"raw" image date received by the sensor and digitized within the
microprocessor of the camera. It is not "raw" in the sense that
it is unfettered or unrecognizable, but it does take image processing software
other than what's in the plain version of some image processing programs
to see it. That Raw software converts the Raw image file format to an image
on the screen and allows you to save it to a format other than Raw--such
as TIFF or JPEG.
The promise of digital imaging is that you can get one-touch corrections on
your photographs, making it easy to create the best images you can from every
picture you take. The phrase: "I won't worry about white balance,
exposure or contrast, etc....I'll fix it in Photoshop" is commonly
heard, but it isn't always the best course. If you shoot in Raw mode you
can fix anything, even exposure compensation, later, but not everyone wants
to go through the steps of working with Raw converters and all those sliders
and options. That's where the supposed magic of "auto" fixes
come into play, and yes, there are times when it can do wonders. Today, cameras
even have auto red-eye fix and amazing adjustments for backlighting problems.
Too often, we photographers are forced to take pictures with what seems like one hand tied behind our backs. By this I mean we can’t use a tripod in low light situations. Sometimes this prohibition is reasonable, such as in museums.No...
Having edited articles about or done tests myself on the latest round of digital
single-lens reflex cameras I continue to be impressed with the strides made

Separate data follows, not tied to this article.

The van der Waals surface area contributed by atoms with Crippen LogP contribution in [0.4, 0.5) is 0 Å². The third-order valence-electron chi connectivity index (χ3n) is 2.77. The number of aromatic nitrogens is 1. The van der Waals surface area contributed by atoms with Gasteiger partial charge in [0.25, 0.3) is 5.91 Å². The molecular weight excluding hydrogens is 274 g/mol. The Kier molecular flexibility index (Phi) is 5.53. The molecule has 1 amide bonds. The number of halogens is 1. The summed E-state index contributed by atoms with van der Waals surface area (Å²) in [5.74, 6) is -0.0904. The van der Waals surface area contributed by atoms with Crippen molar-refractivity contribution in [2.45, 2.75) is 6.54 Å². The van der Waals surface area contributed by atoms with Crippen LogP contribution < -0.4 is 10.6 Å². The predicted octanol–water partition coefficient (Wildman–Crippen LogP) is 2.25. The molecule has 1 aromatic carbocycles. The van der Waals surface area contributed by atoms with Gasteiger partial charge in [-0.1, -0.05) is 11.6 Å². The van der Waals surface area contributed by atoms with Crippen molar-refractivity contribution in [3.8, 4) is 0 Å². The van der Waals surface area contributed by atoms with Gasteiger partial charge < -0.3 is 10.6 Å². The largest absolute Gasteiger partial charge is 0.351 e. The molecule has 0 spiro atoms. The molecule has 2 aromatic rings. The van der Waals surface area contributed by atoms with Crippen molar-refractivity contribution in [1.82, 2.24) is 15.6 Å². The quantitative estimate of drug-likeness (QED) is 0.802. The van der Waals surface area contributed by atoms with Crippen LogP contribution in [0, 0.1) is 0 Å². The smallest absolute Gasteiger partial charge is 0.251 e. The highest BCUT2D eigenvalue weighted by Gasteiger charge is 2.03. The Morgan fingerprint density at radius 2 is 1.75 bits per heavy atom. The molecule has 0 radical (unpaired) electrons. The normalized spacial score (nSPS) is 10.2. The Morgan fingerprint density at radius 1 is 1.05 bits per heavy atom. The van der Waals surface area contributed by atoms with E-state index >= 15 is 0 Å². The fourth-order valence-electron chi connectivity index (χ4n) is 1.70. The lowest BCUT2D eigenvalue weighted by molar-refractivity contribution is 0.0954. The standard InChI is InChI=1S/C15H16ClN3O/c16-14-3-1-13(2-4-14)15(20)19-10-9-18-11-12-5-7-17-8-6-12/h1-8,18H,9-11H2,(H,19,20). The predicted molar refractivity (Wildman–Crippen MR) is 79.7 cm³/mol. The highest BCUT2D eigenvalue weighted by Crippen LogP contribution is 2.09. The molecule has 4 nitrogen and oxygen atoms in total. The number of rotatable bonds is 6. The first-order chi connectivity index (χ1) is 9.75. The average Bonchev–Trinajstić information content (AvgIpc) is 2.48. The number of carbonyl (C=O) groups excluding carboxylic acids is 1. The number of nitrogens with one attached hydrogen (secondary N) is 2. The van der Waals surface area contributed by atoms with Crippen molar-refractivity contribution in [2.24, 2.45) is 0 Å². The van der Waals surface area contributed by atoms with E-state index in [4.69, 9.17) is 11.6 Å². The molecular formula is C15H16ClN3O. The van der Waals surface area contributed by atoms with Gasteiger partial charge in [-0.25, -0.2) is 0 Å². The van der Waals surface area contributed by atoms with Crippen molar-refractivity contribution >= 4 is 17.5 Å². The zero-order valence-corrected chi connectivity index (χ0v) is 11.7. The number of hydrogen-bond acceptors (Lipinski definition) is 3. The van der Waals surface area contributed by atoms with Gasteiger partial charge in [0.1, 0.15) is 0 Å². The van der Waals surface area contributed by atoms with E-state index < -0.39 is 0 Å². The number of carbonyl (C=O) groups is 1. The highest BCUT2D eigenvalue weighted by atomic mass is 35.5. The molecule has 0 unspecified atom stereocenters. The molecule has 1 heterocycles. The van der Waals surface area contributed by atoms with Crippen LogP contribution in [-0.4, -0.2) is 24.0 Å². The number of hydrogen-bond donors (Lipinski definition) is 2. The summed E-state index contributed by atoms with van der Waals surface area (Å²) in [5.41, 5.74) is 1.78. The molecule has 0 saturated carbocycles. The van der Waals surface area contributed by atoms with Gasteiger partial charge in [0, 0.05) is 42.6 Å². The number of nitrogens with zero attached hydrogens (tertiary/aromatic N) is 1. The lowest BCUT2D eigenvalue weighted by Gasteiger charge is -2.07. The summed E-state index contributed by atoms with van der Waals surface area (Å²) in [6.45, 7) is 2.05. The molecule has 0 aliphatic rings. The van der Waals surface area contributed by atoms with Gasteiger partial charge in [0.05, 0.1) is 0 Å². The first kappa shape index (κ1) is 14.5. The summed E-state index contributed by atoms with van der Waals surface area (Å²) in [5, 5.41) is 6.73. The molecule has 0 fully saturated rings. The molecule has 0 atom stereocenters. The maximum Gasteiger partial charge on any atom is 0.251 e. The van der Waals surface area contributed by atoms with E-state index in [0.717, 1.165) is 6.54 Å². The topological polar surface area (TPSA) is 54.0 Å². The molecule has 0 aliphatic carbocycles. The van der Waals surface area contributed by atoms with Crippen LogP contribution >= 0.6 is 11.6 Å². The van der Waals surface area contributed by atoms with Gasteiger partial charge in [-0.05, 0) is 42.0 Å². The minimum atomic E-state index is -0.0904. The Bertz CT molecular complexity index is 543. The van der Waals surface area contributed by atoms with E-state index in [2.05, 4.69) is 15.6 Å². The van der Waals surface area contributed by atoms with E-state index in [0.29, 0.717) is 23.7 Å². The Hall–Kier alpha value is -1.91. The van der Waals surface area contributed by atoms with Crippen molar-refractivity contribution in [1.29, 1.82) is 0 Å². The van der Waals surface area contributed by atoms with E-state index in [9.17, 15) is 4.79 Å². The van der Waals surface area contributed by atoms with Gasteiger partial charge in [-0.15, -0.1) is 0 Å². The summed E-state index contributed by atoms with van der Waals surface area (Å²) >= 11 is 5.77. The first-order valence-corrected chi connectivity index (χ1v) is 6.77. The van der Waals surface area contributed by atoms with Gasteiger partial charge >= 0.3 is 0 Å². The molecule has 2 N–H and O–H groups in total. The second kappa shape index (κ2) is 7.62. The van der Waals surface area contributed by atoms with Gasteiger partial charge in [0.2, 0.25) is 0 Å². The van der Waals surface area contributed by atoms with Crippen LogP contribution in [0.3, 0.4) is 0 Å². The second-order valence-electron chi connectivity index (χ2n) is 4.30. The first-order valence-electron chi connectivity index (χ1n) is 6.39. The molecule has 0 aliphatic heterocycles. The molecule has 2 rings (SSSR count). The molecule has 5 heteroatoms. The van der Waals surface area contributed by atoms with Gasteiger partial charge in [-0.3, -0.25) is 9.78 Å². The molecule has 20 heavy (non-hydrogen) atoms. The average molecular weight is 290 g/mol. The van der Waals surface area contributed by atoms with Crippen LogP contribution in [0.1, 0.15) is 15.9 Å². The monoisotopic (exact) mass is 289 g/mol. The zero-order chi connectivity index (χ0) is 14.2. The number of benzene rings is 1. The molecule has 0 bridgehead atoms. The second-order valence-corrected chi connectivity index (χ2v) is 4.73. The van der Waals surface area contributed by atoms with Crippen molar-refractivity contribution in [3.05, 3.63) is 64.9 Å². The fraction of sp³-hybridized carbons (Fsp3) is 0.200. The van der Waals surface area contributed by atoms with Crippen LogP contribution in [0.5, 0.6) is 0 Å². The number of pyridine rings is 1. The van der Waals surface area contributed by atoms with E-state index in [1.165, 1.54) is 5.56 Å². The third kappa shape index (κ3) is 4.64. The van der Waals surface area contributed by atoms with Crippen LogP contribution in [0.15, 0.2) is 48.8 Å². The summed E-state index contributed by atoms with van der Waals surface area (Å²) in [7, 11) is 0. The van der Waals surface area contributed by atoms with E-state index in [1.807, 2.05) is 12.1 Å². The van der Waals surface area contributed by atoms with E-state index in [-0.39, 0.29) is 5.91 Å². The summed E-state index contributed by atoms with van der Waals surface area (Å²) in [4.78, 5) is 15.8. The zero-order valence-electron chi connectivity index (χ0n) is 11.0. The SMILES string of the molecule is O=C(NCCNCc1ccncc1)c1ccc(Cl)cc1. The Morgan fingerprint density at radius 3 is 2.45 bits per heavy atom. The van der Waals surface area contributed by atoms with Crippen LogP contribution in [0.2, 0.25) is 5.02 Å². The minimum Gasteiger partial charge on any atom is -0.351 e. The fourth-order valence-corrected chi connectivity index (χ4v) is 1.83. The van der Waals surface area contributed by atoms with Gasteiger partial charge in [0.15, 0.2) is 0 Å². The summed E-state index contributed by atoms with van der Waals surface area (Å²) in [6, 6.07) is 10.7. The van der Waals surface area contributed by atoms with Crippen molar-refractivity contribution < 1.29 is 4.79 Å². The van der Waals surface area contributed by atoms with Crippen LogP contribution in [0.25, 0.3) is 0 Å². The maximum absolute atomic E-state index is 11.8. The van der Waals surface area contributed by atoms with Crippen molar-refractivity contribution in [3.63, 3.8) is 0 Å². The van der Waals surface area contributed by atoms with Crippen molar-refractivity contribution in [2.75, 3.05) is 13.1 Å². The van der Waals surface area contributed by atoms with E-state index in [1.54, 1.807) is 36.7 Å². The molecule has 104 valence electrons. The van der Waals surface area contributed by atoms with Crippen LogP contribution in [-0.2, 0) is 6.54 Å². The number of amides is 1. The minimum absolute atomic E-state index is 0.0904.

in technology, image quality and innovation these camera represent. They offer
two modes of operation--an almost...
One of my favorite color combinations is white on white and I want to introduce this approach to using color because the results can be so beautiful.
There is something ethereal and captivating about images that are devoid of the colors that we associate with the spectrum. Images that are primarily white seem pristine, intriguing, and they will complement virtually any type of home or office décor if you are looking to frame some of your photography.
I have already defined what wide angle lenses are and discussed the tremendous depth of field they offer. There are other characteristics they have that are worth noting as well. Wide angle lenses are invaluable tools that give you tremendous creative potential...
A word that is often associated with wide angle lenses is “distortion.” It is true that wide angles distort what we see, but that’s not necessarily bad. In fact, it can work to our advantage. Photographers who like to capture what they see—or as close to it as possible—shy away from wide angle lens particularly those that are extreme—say wider than 20mm. This is especially true for portraiture, where exaggerated and distorted faces and bodies may not go over very well with the subject. However, as an artist you should have all the tools and techniques at your disposal to create dynamic images, and I would like to suggest that if you have not explored the creative potential for shooting people with wide angle lenses, it’s time you try it.